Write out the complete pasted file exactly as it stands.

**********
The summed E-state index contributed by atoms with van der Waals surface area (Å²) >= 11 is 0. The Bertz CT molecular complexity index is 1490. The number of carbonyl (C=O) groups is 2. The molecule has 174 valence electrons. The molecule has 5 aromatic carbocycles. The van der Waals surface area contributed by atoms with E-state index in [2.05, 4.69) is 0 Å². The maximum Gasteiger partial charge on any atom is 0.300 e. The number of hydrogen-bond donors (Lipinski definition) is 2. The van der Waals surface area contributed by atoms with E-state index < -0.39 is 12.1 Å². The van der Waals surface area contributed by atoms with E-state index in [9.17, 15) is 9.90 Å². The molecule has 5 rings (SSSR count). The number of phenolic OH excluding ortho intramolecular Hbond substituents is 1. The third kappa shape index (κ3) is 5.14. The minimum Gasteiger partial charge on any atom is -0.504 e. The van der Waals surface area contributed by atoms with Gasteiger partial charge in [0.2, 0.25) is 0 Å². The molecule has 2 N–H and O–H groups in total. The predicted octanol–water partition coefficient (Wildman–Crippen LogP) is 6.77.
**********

The summed E-state index contributed by atoms with van der Waals surface area (Å²) >= 11 is 0. The Bertz CT molecular complexity index is 1490. The number of carbonyl (C=O) groups is 2. The molecule has 174 valence electrons. The molecule has 5 aromatic carbocycles. The van der Waals surface area contributed by atoms with E-state index in [2.05, 4.69) is 0 Å². The maximum Gasteiger partial charge on any atom is 0.300 e. The number of hydrogen-bond donors (Lipinski definition) is 2. The van der Waals surface area contributed by atoms with E-state index < -0.39 is 12.1 Å². The van der Waals surface area contributed by atoms with E-state index in [9.17, 15) is 9.90 Å². The molecule has 5 rings (SSSR count). The number of phenolic OH excluding ortho intramolecular Hbond substituents is 1. The third kappa shape index (κ3) is 5.14. The minimum Gasteiger partial charge on any atom is -0.504 e. The van der Waals surface area contributed by atoms with Gasteiger partial charge in [0.2, 0.25) is 0 Å². The molecule has 2 N–H and O–H groups in total. The predicted octanol–water partition coefficient (Wildman–Crippen LogP) is 6.77.